, Salem, MA

October 30, 2013

Matt Jenkins column: Celtics face long road, but there is hope

The Salem News

---- — On Pro Basketball

Matt Jenkins

Could life get any better for a Boston sports fan right now?

The Red Sox, just one win away from their third World Series title in the last 10 years, need no introduction. Interest was clearly waning after last year’s catastrophe, but they won the fans back, in short, by winning games.

The longer story includes words and Twitter hashtags like heart, character, chemistry, beards and #highfivecity. Of course, that version of this tale has been oft-repeated this October.

The Patriots haven’t hidden in the shadows, but their skeleton-crew, 6-2 record likely would have been bigger news in other years. Bill Belichick and Tom Brady remain, so obviously the Pats are still grabbing some headlines.

Despite injuries to key players like Rob Gronkowski, Danny Amendola, Shane Vereen, Vince Wilfork, Jerrod Mayo, Aqib Talib, Amendola again, Sebastian Vollmer, and most likely Amendola again at some point, New England is still finding a way to win. In the AFC, they may not carry the hype of the Denver Broncos or the surprise of the Kansas City Chiefs, but no team will look forward to matching up with a Belichick and Brady-led group come playoff time.

While looking ahead to playoff time, let’s move on to the next hometown team expected to stretch its campaign well after the final regular season whistle has blown. The Bruins have as much talent and promise as any team in the National Hockey League. They were just two wins short of hoisting the Stanley Cup last spring, and some would say all they did in the offseason was get better. In July the Bruins made a key acquisition by signing 16-year veteran Jerome Iginla, and this time when Bruins fans woke up in the morning he was really on the roster.

And then there are the Celtics ... cue the Debbie Downer music.

The Boston Celtics will unceremoniously begin their 2013-14 season opposite Game 6 of the World Series tonight on the road against the Toronto Raptors. Many of this year’s games will be hard to watch, with a rotation consisting of players like Jordan Crawford, Marshon Brooks, Courtney Lee and Kris Humphries. Overall though, the Celtics story is one of many interesting angles in an NBA season where there is a clear divide between teams aiming for a championship and those angling for a good draft position.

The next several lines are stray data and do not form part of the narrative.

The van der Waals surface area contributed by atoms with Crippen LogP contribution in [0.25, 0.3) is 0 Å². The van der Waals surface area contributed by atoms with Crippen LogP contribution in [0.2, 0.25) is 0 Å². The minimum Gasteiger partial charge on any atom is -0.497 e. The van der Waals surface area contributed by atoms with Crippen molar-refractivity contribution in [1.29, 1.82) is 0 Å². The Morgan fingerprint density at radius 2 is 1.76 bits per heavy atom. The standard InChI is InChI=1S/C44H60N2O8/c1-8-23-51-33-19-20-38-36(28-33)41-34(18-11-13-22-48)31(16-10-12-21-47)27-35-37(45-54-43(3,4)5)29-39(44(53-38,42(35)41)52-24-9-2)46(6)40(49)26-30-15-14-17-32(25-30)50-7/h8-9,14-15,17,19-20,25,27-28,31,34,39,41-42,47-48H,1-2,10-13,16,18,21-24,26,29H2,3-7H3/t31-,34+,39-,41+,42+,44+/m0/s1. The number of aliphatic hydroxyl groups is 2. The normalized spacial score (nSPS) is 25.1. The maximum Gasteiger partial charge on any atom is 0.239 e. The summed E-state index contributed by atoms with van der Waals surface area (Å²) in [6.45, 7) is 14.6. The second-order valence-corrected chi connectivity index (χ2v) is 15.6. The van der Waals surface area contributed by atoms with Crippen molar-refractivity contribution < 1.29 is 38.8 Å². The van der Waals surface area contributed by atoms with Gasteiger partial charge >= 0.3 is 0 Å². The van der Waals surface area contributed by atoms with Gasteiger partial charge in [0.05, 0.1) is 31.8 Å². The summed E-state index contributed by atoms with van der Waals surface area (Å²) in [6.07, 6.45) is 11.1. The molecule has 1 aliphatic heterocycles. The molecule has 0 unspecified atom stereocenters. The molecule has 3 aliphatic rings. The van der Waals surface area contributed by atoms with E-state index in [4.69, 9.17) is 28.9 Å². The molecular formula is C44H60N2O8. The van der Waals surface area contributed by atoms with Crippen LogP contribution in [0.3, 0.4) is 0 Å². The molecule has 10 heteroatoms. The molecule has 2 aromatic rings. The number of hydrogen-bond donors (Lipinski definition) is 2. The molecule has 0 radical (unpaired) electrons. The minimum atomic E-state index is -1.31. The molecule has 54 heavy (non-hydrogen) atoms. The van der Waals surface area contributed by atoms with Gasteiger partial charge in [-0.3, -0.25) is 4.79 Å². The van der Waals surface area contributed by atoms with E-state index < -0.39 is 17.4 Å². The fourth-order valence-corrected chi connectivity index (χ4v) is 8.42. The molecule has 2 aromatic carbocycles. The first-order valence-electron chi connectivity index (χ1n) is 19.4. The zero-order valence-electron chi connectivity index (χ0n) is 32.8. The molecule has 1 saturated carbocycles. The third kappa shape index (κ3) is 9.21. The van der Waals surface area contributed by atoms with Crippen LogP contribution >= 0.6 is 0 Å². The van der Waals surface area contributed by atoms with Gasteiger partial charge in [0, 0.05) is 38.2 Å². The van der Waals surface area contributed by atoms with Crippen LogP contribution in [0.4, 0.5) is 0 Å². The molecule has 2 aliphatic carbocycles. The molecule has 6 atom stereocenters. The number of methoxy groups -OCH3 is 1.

The Celtics have almost no expectations around here other than to be bad — and that’s the best case scenario. In the NBA world of bouncing balls and celebrity courtside seats, nothing is worse than being decent. Decent gets you a 7- or 8-seed in the playoffs, a first-round exit, and a middle-of-the-road draft choice.

See you next year, when we’ll do this dance all over again.

That’s why Celtics President of Basketball Operations Danny Ainge finally pulled the trigger on a move to get younger — and hopefully better, eventually — instead of toiling in NBA mediocrity for a few more years. Out the door went Kevin Garnett and Paul Pierce, headed to Brooklyn to give the Nets a puncher’s chance in the Eastern Conference.

Garnett and Pierce teamed with Ray Allen to form the new Big Three several years ago, and that trio brought the Larry O’Brien trophy back to Boston in 2008. They advanced to the finals in 2010 again, but lost to the Los Angeles Lakers in seven games.

This summer’s trade with Brooklyn was an emotional moment for many fans, but the right move. Pierce and Garnett get another shot at a title, and the Celts (fingers crossed) sink well below the surface to dwell with the bottom-feeders.

Of course, Ainge didn’t unload everything. Coach Doc Rivers, much like his star players, moved on too, jumping across the country to coach Chris Paul and the Los Angeles Clippers. That left the coaching void that was filled by former Butler University coach Brad Stevens.

It seems like a minor move, a formality really, considering the roster shakeup, but the hiring of Stevens and signing him to a six-year deal was pure genius. Just 37 years old, Stevens is a student of the game, devoted to analytics. He possesses a calm demeanor on the sidelines — something that separates him from other college-turned-pro coaches (think Pitino, Rick) that failed miserably.

He also developed a reputation for getting the most out of his players while at Butler, taking the unheralded Bulldogs to the national final in 2010 and 2011. If all goes well, that will be something he can accomplish at the professional level with point guard Rajon Rondo, an extremely rare talent whose maturity has come into question on more than one occasion.

Rondo’s presence on this Celtics team is one of the great questions. He’s coming off a torn ACL and if he comes back too soon, the Celtics will certainly rise up the standings and possibly out of the 2014 NBA Draft Lottery, which is considered to include more talent than any of the last 10 years.

It seems like there are only two ways to get better in the NBA: make a huge splash in free agency (which has been hard for Boston to do) or rebuild through the draft. A team needs to hit on a couple of high draft picks, or accumulate enough assets in those drafts, to pull off a trade that lands a game-changing superstar.

No matter how they do it, the Celtics have a long road ahead. But they’ll get there.

Someday, Pierce will walk through that door again. He’ll sign a one-day contract to retire a Celtic, then sit back and wait for his number 34 to be raised to the rafters ... hopefully, right next to Banner 18.


Matt Jenkins is a staff writer at the Salem News. He can be reached by phone at 978-338-2648, by e-mail at, or follow him on Twitter @MattJenkins_SN.